The witness further testified:
"Q. Mr. LaFollette, I am going to hand you what has been marked plaintiff's exhibit two, would you look at that and tell the Court what that is please?
"A. This is the mortgage deed that is secured by the note which is exhibit one.
"Q. And was that signed in your presence?
Counsel for the Hockenbargers asked a few preliminary questions, among which was:
"Q. Mr. LaFollette where was this alleged mortgage signed?
"A. At the Hockenbarger residence in Topeka, Kansas [Shawnee County]."
Upon further questioning the witness testified that Dora Lane Hudson acknowledged the instrument as a notary public, but she was not present when it was signed. (The mortgage shows the notary's seal is for Sedgwick County, Kansas.)
An objection to the introduction of the mortgage in evidence was sustained by the trial court.
A witness, employed by Mid-State Homes, Inc. in the capacity of a field representative, testified:
"Q. I hand you what has been marked plaintiff's exhibit number three, will you tell the Court what that is please?
"A. This is an assignment of mortgage executed in Hillsboro County, Florida, of a mortgage from Charles W. Hockenbarger and Mary Ann Hockenbarger to the Jim Walter Corporation.
"Q. To whom was it assigned?
"A. To Mid-State Homes Corporation."
The assignment was offered in evidence and counsel for the Hockenbargers objected as follows:
"MR. TOWNSEND: To which we object for the reason I don't think it is proper to offer and introduce into evidence the assignment of a mortgage that has been rejected and furthermore the examination of this purported assignment shows it is assigned to Mid-State Homes, Incorporated. The statute in our state, 67-319, dealing with the assignment of mortgages, specifically prescribes that an assignment of a mortgage in this state must bear the name and address of the assignee. The address of the so-called assignee does not appear."
The trial court sustained the objection to the introduction of this assignment into evidence.
The witness further testified that the ledger card which is kept in the file at Mid-State Homes, Inc. did not show any payment from the Hockenbargers, and the ledger card was admitted into evidence.
Thereupon the plaintiff rested its case and the defendants demurred to the evidence on the ground that it failed to prove a cause of action against the defendants.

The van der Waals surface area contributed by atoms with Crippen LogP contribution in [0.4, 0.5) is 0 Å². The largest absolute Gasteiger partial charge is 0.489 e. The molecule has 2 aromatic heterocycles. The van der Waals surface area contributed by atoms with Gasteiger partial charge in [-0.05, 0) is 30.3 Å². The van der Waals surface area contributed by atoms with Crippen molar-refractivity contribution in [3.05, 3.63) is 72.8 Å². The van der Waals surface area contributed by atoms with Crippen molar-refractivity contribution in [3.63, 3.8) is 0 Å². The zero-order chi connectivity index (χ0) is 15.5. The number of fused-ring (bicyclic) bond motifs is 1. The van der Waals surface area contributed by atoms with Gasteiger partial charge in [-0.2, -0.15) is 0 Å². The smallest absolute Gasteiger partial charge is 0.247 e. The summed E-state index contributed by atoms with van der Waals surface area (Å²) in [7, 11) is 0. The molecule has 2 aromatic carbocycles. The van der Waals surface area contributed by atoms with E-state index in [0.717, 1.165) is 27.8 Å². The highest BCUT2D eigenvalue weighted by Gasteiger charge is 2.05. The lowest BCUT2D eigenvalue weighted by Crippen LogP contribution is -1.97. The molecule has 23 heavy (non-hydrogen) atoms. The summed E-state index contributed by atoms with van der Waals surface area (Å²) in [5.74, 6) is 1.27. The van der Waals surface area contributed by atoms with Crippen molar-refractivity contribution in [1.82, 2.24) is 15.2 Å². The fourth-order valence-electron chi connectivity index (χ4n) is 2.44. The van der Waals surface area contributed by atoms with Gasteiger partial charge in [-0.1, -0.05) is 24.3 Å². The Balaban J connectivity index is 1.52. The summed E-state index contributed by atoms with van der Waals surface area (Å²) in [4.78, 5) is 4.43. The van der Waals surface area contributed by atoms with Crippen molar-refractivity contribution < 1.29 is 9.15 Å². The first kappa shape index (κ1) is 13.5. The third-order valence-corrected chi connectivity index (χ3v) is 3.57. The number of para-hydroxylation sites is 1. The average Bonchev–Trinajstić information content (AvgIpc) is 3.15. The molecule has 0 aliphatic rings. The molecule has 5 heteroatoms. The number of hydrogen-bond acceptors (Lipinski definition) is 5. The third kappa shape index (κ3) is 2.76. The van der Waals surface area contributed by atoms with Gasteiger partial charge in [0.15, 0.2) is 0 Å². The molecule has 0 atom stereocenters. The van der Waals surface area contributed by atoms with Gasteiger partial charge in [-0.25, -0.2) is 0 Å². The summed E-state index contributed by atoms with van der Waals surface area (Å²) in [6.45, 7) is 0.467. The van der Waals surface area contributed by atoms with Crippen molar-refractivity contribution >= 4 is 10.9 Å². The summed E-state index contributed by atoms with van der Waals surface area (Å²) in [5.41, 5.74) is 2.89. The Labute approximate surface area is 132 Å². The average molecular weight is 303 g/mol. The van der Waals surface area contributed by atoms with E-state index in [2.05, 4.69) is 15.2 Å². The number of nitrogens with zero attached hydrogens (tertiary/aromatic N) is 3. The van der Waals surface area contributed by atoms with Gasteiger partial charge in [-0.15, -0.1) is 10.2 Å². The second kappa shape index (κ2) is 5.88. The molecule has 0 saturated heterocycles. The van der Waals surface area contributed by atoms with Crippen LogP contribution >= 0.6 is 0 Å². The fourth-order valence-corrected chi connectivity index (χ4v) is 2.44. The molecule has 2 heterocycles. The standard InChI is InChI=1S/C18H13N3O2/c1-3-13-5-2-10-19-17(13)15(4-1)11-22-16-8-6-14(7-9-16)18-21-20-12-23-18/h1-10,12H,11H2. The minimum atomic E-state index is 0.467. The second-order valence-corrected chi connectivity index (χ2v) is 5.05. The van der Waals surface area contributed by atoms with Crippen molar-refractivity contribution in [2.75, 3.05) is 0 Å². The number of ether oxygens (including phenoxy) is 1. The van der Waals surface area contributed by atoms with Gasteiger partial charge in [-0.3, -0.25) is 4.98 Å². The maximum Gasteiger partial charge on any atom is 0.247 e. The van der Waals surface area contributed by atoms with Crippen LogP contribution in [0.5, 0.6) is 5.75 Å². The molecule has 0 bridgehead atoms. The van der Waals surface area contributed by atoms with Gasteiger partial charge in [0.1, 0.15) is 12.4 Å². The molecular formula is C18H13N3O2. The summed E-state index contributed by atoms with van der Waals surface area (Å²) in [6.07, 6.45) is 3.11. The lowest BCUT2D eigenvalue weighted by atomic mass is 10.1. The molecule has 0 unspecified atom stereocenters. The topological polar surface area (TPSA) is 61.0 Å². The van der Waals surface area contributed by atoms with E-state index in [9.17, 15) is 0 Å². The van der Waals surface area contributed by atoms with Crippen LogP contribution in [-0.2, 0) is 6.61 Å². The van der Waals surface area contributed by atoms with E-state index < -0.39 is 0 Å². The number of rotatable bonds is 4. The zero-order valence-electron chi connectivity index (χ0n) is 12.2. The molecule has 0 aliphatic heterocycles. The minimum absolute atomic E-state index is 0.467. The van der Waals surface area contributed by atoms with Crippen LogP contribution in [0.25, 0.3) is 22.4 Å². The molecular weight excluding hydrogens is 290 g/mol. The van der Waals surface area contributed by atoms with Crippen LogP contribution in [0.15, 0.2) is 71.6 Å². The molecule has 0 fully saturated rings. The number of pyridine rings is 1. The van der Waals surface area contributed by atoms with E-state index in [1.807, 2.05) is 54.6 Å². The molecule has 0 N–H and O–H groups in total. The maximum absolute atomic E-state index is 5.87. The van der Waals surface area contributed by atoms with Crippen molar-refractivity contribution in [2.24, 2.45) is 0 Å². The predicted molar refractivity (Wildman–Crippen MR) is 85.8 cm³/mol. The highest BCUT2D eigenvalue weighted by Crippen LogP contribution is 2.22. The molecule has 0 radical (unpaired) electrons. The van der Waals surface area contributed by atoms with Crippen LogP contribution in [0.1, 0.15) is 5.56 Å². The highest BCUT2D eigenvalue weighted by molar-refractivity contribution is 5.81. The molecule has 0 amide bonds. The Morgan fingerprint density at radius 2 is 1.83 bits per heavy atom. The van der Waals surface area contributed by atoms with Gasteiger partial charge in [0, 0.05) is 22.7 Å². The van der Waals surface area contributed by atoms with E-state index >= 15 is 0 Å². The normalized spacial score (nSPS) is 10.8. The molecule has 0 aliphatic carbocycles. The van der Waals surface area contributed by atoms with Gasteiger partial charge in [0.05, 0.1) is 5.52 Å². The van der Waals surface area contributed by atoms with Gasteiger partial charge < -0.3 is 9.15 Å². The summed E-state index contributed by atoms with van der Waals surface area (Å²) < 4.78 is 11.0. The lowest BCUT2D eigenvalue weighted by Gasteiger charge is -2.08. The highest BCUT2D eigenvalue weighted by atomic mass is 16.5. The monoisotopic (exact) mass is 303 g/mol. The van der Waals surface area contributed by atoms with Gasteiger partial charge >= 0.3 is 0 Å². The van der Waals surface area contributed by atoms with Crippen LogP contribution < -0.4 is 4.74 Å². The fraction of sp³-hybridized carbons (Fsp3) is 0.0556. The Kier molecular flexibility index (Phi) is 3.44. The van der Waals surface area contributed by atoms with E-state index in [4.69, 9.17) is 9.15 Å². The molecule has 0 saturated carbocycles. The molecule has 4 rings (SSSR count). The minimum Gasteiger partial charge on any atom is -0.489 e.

The trial court in announcing its ruling, after reviewing the evidence, said:
". . . Now, the acknowledgment — it starts out by saying `State of Kansas, County of Shawnee' and contains the usual verbage as to the persons having personally appeared before the Notary and executed the instrument as their free act and deed, but, in spite of the fact it says, `State of Kansas, County of Shawnee', the seal of the Notary shows `Sedgwick County'. Now a notary can only execute instruments within the county in which they are commissioned. That is one element to take into consideration but over and above that we have here a situation where the notary didn't see the people sign, they didn't appear before her. So for those reasons the execution of the instrument is of no legal effect.
"Then, the next instrument is plaintiff's Exhibit three which purports to be the assignment of the mortgage. That instrument is not valid on its face because it does not comply with the statute regarding the showing of the residence of the assignee. And, beyond that, if the mortgage is of no legal effect there was nothing assigned by the paper that is called an assignment. So that takes care of the mortgage and the assignment.
"We now come to the question that has been raised as to one of the elements of the defendant's demurrer as to the promissory note. I cannot agree with counsel for the plaintiff in the position he has stated. The only thing I can see in our situation here is that here is a promissory note. It was marked plaintiff's exhibit number one. It was admitted in evidence but we must be mindful of the fact that the note was given to Jim Walter Corporation. This Court does not think that the plaintiff in this case is a proper person or company to expect any recovery under this instrument. The Jim Walter Corporation is the only company that can expect to recover on that note and even though they were made party defendant in this case they are in default."
The appellees filed a motion for a new trial. While it was pending for hearing they perfected an appeal from the order of the trial court sustaining the demurrer to the evidence, after which the motion for a new trial was abandoned.
The appellant specifies as error: (1) The refusal of the trial court to admit the mortgage into evidence; (2) the refusal of the trial court to admit the assignment of the mortgage into evidence; and (3) the sustaining of the demurrer to the plaintiff's evidence.
The appellees challenge the right of the appellant to be heard in this court on the first two specifications of error because no motion for a new trial was presented to the trial court raising these questions.
The appellant's notice of appeal is limited to the order of the trial court sustaining the demurrer to the plaintiff's evidence. This court has held many times that matters specified as error, in order to be reviewable, must be within the purview of those matters contained in the notice of appeal, and when an appellant seeks to have this court review alleged trial errors, he must appeal from the order overruling his motion for a new trial, and, in addition, must specify such ruling as error. ( American State Bank v. Holding, 189 Kan. 641, 371 P.2d 167; and cases cited therein.)